Despite  2010-2019 being the hottest decade ever recorded, despite 2019 being the second hottest ever, and despite eight of the top ten hottest years being in the 2010s, the Trudeau government, supposedly committed to dealing with global warming continues to push forward with:

(1) the Trans Mountain pipeline to the BC coast;

(2) looking at approving the Frontier Mine in Alberta, which "would  cover 24,000-hectares (roughly double the size of the City of Vancouver) and would produce 260,000 barrels of bitumen each day at its peak (https://thenarwhal.ca/10-things-you-need-to-know-about-the-massive-new-o...) making it one of the largest oilsands mines. It would increase oilsands greenhouse gas emissions by 25%;

 (3) the completion of Enbridge's Line 3 to Manitoba in December that is currently shipping 400,000 more barrels per day to Manitoba and " will have oil export capacity of 760,000 barrels per day (bpd)" when the US portion is finished this year (https://www.cbc.ca/news/business/enbridge-line-three-shipping-oil-1.5377031),

(4)the proposed $14 billion LNG pipeline from Ontario to Saguenay Quebec for export to Europe, Asia and Brazil (https://policyoptions.irpp.org/magazines/may-2019/quebecs-natural-gas-ex...).

(5) The Trudeau government "treated Donald Trump’s election as “positive news” for Canada’s energy industry and welcomed the help of Canada’s main corporate oil group in lobbying the US administration, documents show." (https://www.theguardian.com/environment/true-north/2018/feb/09/trudeau-g...)

Therefore, there is no doubt the Trudeau Liberals are now celebrating the announcement of the great news that work on the US portion of the XL pipeline will resume in February. Canadian pipeline company TC Energy Corp said earlier this month that it planned to start pre-construction work in February for its Keystone XL oil pipeline, the start of a busy planned work schedule in 2020 for the long-delayed project. ...

The $8-billion Keystone XL project would carry 830,000 barrels per day of oil sands crude from Alberta to the U.S. Midwest and then on to the Gulf Coast. It has been delayed for more than a decade by opposition from landowners, environmental groups and tribes and after former U.S. President Barack Obama rejected the project. ...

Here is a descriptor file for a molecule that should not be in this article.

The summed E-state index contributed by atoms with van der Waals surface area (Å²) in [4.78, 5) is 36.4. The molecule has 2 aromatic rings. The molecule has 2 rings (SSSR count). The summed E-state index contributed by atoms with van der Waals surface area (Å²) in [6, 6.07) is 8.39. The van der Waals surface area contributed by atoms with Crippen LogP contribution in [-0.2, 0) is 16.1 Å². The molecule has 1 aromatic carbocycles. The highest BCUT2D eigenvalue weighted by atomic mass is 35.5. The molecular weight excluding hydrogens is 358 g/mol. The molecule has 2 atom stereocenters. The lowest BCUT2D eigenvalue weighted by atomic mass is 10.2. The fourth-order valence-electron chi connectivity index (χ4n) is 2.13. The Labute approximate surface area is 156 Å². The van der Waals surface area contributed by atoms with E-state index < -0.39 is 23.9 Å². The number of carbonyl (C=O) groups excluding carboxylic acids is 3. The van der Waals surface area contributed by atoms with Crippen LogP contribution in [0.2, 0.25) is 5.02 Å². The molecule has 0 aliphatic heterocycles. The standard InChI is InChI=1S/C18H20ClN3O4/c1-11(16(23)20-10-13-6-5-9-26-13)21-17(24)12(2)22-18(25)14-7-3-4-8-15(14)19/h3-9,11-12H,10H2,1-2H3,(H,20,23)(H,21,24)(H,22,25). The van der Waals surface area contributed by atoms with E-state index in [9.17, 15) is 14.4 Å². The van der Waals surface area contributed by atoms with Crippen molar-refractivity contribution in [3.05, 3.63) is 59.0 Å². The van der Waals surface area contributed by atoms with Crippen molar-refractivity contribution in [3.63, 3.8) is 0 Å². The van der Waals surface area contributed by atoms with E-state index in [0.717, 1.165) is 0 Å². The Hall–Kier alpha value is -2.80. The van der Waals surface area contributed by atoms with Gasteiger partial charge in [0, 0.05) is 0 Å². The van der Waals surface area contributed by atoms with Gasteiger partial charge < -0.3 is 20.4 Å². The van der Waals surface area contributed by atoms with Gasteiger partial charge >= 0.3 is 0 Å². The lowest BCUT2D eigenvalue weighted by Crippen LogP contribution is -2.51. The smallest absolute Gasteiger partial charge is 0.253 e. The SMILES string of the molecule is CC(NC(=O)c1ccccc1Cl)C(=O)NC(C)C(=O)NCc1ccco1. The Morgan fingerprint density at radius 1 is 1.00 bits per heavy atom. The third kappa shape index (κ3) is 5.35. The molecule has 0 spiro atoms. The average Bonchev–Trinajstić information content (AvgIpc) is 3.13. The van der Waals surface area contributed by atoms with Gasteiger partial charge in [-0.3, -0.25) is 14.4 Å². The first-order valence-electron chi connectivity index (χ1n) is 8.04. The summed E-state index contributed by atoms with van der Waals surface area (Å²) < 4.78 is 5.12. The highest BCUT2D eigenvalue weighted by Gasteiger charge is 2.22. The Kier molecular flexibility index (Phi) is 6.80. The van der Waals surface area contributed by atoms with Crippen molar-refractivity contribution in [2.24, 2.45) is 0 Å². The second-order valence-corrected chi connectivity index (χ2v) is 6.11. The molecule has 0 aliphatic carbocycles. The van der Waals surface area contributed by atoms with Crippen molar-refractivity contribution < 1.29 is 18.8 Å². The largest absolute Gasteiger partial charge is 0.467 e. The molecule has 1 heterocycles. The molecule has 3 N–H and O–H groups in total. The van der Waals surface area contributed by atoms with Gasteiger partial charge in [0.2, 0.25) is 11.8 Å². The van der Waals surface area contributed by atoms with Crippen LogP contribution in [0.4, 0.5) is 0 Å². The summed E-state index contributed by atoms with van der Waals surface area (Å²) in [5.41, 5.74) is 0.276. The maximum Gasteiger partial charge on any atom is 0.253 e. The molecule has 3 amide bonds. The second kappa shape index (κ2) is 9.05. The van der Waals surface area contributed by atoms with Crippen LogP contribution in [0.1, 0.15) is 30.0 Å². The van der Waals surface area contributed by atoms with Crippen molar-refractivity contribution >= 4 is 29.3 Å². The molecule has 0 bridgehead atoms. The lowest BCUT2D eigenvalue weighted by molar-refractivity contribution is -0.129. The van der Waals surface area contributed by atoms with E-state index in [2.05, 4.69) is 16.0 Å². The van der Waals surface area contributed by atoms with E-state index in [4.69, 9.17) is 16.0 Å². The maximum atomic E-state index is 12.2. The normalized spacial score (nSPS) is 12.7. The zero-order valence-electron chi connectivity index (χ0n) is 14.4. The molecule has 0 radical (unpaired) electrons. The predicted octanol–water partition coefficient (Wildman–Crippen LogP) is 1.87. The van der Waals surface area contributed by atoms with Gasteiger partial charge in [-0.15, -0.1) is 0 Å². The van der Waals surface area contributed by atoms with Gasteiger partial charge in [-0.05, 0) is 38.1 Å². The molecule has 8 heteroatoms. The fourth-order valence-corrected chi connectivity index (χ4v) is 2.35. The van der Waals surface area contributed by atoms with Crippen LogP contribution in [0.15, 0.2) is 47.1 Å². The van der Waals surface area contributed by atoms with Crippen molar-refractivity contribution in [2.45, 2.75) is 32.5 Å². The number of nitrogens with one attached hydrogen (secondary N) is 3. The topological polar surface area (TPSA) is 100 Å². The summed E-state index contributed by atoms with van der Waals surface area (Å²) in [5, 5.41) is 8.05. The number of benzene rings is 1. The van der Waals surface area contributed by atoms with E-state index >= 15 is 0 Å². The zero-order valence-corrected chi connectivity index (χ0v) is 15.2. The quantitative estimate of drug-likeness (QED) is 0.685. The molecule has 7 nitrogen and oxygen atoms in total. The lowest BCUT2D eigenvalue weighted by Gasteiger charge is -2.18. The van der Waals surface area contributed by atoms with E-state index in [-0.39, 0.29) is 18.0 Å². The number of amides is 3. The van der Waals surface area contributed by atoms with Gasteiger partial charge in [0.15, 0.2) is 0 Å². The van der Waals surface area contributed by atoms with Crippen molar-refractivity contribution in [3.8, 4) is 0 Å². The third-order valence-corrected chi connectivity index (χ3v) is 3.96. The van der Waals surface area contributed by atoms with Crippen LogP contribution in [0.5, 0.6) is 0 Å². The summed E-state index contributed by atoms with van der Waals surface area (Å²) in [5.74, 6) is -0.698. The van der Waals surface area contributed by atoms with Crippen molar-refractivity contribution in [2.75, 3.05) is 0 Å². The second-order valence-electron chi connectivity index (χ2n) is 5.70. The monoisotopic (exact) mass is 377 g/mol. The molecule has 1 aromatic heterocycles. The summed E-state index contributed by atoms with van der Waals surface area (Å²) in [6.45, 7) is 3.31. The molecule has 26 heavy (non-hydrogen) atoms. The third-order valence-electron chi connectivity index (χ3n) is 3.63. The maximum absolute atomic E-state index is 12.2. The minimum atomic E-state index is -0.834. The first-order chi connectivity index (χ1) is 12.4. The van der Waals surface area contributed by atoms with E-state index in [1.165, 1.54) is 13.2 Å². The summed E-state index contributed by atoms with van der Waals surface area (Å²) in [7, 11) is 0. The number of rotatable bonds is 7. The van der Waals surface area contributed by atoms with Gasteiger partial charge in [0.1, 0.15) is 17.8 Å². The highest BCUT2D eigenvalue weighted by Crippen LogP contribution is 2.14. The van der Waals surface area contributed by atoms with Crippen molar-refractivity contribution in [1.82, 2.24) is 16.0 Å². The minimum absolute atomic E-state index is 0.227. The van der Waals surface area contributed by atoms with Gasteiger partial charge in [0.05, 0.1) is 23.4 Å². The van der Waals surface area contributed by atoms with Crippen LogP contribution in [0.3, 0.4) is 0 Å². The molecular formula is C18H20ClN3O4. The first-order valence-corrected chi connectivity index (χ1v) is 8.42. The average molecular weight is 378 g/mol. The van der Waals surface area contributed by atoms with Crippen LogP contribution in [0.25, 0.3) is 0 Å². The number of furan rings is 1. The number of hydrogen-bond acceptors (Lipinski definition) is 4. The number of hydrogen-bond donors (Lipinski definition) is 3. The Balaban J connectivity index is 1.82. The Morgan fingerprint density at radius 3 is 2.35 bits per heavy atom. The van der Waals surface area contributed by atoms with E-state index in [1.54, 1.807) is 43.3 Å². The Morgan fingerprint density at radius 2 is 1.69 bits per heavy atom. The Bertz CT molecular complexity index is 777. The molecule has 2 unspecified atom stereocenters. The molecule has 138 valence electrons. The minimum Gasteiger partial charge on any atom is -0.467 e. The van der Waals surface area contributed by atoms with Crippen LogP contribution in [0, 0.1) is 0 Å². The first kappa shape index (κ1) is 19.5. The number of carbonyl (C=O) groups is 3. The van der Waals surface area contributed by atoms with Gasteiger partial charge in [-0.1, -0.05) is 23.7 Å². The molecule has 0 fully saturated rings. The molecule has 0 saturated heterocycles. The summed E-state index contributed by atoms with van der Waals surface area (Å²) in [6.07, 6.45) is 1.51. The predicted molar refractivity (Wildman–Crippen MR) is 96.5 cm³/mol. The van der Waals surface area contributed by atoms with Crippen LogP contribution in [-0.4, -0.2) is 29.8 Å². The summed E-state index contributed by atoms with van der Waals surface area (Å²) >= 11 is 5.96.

TC said it plans to start building pumping stations along the entire pipeline route in June. Work on a pipeline segment in Nebraska would also start in June, followed by the start of construction of some segments in Montana and South Dakota in August.

The schedule hinges on starting to mobilize equipment in February, TC said. Work will continue in 2021.

https://calgaryherald.com/pmn/business-pmn/tc-energy-to-resume-work-on-k...

The International Monetary Fund, hardly a left-wing climate change activist organization, has calculated in a report that the Trudeau government heavily subsidizes Canada's fossil fuel industry. 

Prime Minister Justin Trudeau's vow to phase out ‘inefficient’ subsidies for coal, oil and gas still hasn’t happened — despite the escalating costs of the climate emergency.

According to a new International Monetary Fund (IMF) report, Canada subsidized the fossil fuel industry to the tune of almost $60 billion in 2015 — approximately $1,650 per Canadian.  

Yet subsidizing one of the world’s wealthiest industries is folly.  Such subsidies not only hurt Canadian taxpayers and the economy — they also exacerbate the climate emergency.

The problem is that subsidies encourage the production and wasteful consumption of fossil fuels all while impeding the shift to cleaner renewables. 

For these reasons, during the last election campaign Justin Trudeau sensibly committed to “phase out inefficient fossil fuel subsidies.”   

The problem is that government has not yet delivered on this promise.  

A new 2019 report by Canada’s Auditor General reveals government’s review of such subsidies is “incomplete and not rigorous,” is “not based on all relevant and reliable information” and “did not consider economic, social and environmental sustainability over the long term.” (https://thenarwhal.ca/canadas-fossil-fuel-subsidies-amount-to-1650-per-c...)

Yes Singh and the NDP have less than consistent in their climate change policies, but the Trudeau Liberal  government's promotion of more fossil fuel production and its ongoing billions in subsidies to the industry puts Canada's future in question.

Left Turn Left Turn's picture

quizzical wrote:

Horgan doesn't have a say when the RCMP are following a federal judges findings. full stop.

Horgan could order the BC government to revoke the permits for the pipeline construction tomorrow if he wanted to, effectively stopping the project. At which point the RCMP would have no reason to continue acting as a paramilitary force for Trans-Canada.

Unfortunately, Horgan choses not to, and acts as though the Wet'suwet'en hereditary chiefs are the ones being unreasonable, when reality is the opposite.

jerrym